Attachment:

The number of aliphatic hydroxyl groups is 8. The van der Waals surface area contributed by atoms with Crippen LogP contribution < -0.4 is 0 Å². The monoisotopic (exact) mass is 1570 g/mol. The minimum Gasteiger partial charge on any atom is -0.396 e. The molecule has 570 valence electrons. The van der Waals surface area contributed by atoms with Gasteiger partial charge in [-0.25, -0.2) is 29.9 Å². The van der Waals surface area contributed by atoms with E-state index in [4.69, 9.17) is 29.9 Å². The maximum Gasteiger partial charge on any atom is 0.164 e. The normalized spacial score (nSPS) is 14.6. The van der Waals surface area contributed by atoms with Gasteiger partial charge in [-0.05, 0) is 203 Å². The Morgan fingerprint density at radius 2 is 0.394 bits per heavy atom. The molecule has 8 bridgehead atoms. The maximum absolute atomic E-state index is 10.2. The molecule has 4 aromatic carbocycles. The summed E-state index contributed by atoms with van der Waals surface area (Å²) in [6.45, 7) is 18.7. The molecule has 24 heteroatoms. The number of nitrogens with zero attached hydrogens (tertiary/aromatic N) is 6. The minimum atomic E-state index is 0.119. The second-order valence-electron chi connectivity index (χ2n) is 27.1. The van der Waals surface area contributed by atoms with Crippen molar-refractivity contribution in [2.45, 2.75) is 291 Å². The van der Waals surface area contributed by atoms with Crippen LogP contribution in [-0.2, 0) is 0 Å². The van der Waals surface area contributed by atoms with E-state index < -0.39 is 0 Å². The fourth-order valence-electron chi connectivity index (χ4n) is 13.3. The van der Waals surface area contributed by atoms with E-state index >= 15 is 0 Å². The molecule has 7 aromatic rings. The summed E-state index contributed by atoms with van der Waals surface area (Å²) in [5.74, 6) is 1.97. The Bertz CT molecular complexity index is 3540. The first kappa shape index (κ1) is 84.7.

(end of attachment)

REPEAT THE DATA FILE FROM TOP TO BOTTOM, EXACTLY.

The number of aliphatic hydroxyl groups is 8. The van der Waals surface area contributed by atoms with Crippen LogP contribution < -0.4 is 0 Å². The monoisotopic (exact) mass is 1570 g/mol. The minimum Gasteiger partial charge on any atom is -0.396 e. The molecule has 570 valence electrons. The van der Waals surface area contributed by atoms with Gasteiger partial charge in [-0.25, -0.2) is 29.9 Å². The van der Waals surface area contributed by atoms with E-state index in [4.69, 9.17) is 29.9 Å². The maximum Gasteiger partial charge on any atom is 0.164 e. The normalized spacial score (nSPS) is 14.6. The van der Waals surface area contributed by atoms with Gasteiger partial charge in [-0.05, 0) is 203 Å². The Morgan fingerprint density at radius 2 is 0.394 bits per heavy atom. The molecule has 8 bridgehead atoms. The maximum absolute atomic E-state index is 10.2. The molecule has 4 aromatic carbocycles. The summed E-state index contributed by atoms with van der Waals surface area (Å²) in [6.45, 7) is 18.7. The molecule has 24 heteroatoms. The number of nitrogens with zero attached hydrogens (tertiary/aromatic N) is 6. The minimum atomic E-state index is 0.119. The second-order valence-electron chi connectivity index (χ2n) is 27.1. The van der Waals surface area contributed by atoms with Crippen molar-refractivity contribution in [2.45, 2.75) is 291 Å². The van der Waals surface area contributed by atoms with Crippen LogP contribution in [-0.2, 0) is 0 Å². The van der Waals surface area contributed by atoms with E-state index < -0.39 is 0 Å². The fourth-order valence-electron chi connectivity index (χ4n) is 13.3. The van der Waals surface area contributed by atoms with E-state index >= 15 is 0 Å². The molecule has 7 aromatic rings. The summed E-state index contributed by atoms with van der Waals surface area (Å²) in [5.74, 6) is 1.97. The Bertz CT molecular complexity index is 3540. The first kappa shape index (κ1) is 84.7.